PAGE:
In lieu of spending time with our own mothers (who are in Perth and Milan) Luciana and I decide to take Lucy out to brunch at the Big Bowl. Lucy’s become our Petersham Auntie. On Thursday, I swing past her place to leave a note in her letterbox. On Friday she rings me back, very excited: “Are you SURE you want to do that? Because, you know… no pressure!” But of course we want to, we wouldn’t have suggested it otherwise…
We pick her up a bit late – it’s noon by the time we arrive at her place on Palace. While she’s getting herself together, I pop out the side door and say hi to Pepita, the big black dog, and I call for Lisa over the fence. We set out for the Bowling Club: two pairs of neighbours. Who said north and south Petersham couldn’t get along?
Tim’s waiting for us on the new couches – we’ve got the whole place to ourselves. We’re joined by Darrin and Liz and their little girl Delia, who’ve come all the way from Marrickville to visit. What with Fiona’s tunes blaring from the ghetto blaster in the kitchen while she cooks up a storm, our gang makes a pretty festive atmosphere. Fiona’s corn fritters are good, but its the slow roasted tomatoes that bring the house down. “Yeah, well, they get better, the later you come to breakfast”, she says.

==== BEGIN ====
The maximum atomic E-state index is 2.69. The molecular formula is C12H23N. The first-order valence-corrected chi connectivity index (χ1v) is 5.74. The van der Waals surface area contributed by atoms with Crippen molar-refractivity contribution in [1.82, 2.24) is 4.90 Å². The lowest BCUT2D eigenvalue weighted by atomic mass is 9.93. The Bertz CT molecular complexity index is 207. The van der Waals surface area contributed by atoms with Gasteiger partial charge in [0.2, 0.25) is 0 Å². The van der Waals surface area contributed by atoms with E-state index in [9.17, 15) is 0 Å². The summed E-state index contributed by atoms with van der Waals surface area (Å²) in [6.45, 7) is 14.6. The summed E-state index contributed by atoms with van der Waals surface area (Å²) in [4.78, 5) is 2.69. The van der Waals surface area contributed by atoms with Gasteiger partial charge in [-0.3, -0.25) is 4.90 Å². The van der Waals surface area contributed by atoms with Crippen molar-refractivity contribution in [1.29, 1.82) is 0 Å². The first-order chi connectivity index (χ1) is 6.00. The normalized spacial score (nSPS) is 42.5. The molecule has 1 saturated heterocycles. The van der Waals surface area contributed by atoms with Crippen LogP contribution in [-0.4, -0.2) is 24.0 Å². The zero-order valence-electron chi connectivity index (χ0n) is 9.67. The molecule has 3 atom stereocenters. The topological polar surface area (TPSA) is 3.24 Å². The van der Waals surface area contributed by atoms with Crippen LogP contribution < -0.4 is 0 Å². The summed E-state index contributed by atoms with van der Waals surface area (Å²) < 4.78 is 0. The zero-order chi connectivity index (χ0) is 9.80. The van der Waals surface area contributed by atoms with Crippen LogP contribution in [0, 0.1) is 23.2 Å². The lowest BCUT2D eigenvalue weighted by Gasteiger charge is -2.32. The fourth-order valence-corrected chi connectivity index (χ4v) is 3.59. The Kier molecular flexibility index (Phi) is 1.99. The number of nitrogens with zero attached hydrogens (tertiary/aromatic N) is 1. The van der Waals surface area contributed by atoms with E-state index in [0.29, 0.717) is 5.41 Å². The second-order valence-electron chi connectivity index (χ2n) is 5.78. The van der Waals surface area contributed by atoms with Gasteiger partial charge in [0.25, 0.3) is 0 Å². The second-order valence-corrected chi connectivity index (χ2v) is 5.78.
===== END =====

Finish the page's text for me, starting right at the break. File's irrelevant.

Lucy is the life of the party, holding the floor with her philosophies derived from lived experience. “Sometimes,” she says, “people don’t like it when I say what I think. For them I am too critical. But I am just always thinking about life, and for me that is not a negative thing.” But we reckon her way of thinking is fresh and inspiring.
She’s pretty good at saying what she thinks in any given situation. Except, she tells us, when it comes to her sister and kiwi fruit. For some reason, her sister has a thing for generously bringing her big bags of fruit. Lucy doesn’t like kiwi at all, but she just can’t bring herself to admit this to her sister. She thinks she’ll disappoint her too much.
I suggest another possible narrative: that maybe her sister brings her the fruit because she’s under the false impression that Lucy likes them so much. Perhaps she goes right out of her way to find kiwis, even when they’re not in season, thinking that she’s giving Lucy a special treat. Surely it would be better to just come clean?
We part – the northerners up Palace, we southerners headed for the wrong side of the tracks. Lucy skips out into the middle of the intersection. “You know, I feel like my batteries are recharged!” she says.